With manufacturing productivity in the doldrums, services are fast becoming the key driver of GDP and jobs just about everywhere, but which countries have what it takes to make the most of this trend?
We’ve looked at the figures, and find Hong Kong, Singapore, the US and the UK out in front amongst the developed markets when it comes to the ability to drive productivity in services.
The four have a number of favourable conditions in common, including strong education systems, a high degree of innovation, advanced technologies and well-functioning markets.
The Philippines has improved the most in overall rank
Among emerging markets, Malaysia, Turkey, Kenya and the Philippines top our index of countries with potential to increase services productivity.
We’ve also looked at who has made the most progress in improving services potential since the global financial crisis:
The Philippines has improved the most in overall rank, with notable landmarks in foreign direct investment (FDI), technology transfer, financial-market development and innovation. China has also moved up quickly, deepening and strengthening its financial markets, as well as improving government efficiency.
Why does this matter?
Getting growth out of services
Until recently, few economists paid much attention to services productivity. One reason is that it’s hard to measure. Whether one hairdresser or doctor is more productive than another depends on the quality of the service, not just the number of people served.
Another reason is the general assumption that manufacturing productivity will always outstrip services productivity, as it’s easier to automate. It is hard to conceive of a hairdresser being able to style two people’s hair at the same time, for example.
But times are changing, and there are many reasons why governments and academics are now looking again at squeezing more growth out of services.
Slumping productivity – output per person – has become a major concern for policy-makers and markets around the world. Over time, productivity growth is the main driver of improvements in living standards, and underpins returns in asset markets.
The recent bout of weakness is pervasive across most developed and emerging countries and a key reason why incomes have stagnated. This, in turn, has likely contributed to the polarisation of politics we see in some countries.
Meanwhile, services have grown to account for nearly 70 per cent of global output, and fewer than 7 per cent of jobs in the US are now in manufacturing.
Emerging markets leapfrog
Emerging markets are also seeing a rising share of services, as traditional manufacturing-led economies such as China reorient towards services. Some emerging economies in Sub-Saharan Africa and Asia even face ‘premature de-industrialisation’, meaning they are becoming predominantly service economies without ever developing a strong industrial sector.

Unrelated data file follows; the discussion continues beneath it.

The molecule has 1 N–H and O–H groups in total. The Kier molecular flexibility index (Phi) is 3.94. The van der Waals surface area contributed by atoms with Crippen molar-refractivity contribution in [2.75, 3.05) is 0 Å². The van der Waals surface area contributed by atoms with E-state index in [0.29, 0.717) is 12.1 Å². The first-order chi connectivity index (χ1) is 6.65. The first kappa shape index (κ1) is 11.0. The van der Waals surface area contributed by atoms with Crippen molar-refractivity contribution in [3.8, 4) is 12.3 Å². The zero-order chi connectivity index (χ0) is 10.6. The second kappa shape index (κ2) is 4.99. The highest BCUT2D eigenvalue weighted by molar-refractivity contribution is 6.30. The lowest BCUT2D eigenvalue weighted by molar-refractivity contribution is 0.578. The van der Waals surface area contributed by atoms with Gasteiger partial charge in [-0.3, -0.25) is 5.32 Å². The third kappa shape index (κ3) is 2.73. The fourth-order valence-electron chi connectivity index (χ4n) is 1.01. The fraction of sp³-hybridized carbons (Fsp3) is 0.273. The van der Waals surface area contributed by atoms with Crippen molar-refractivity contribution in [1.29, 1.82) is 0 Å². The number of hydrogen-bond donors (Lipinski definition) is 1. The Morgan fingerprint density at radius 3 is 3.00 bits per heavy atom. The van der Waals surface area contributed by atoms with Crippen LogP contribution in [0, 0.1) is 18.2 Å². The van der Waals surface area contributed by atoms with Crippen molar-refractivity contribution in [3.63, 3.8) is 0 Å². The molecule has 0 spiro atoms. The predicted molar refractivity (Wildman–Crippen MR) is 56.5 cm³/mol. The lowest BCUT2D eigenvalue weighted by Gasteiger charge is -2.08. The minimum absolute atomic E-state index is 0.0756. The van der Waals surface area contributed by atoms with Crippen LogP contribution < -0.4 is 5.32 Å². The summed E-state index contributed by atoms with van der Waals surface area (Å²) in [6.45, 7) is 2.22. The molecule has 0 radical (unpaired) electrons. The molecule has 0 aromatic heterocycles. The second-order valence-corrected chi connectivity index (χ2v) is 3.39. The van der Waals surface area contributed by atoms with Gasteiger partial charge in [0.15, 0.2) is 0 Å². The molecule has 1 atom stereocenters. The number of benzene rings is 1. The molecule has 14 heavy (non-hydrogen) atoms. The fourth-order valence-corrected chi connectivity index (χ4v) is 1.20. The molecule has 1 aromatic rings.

And now, economists are beginning to question whether productivity growth in services must inevitably be slow. Growing tradability and new digital technologies are helping to elevate services productivity in many services sectors.
Productivity growth in frontier firms in modern services averaged 5 per cent a year
According to the OECD, while overall service productivity growth still lags manufacturing, labour productivity growth in frontier firms in modern services averaged 5 per cent a year in recent years, much higher than that of frontier firms in the manufacturing sector which averaged only 3.5 per cent per annum over the same period.
Increasingly, sectors such as retail and wholesale trade, finance and information and technology can rival or even exceed the productivity performance traditionally associated with the manufacturing sector.
Higher productivity in the new services sectors such as telecommunications and IT can help raise productivity in more traditional service sectors like health and education as well. All of these in turn help boost productivity in the wider economy, including manufacturing and agriculture.
The impact of ageing populations
Services productivity growth will also become particularly important for countries with older populations. Older people spend more on health care and financial planning than manufactured goods. As populations age, the service sector will become an even larger share of the economy. And manufacturing itself is increasingly being unbundled into a series of processes from design to production to marketing and sales, most of which fall in the services sector.
Fulfilling the productivity potential in services will require the rapid adoption of new technology, processes and business models. But regulatory barriers and human capital limitations – including skills, business sophistication and an innovation culture – may be a constraint.
According to our research, Korea and India have seen their services potential deteriorate the most in recent years – a particular worry for India, which, unlike Korea, has no manufacturing base to fall back on.
Each country will have its own challenges, but what does seem clear is that – if the global slump in productivity is to be reversed – governments everywhere will need to focus more on services.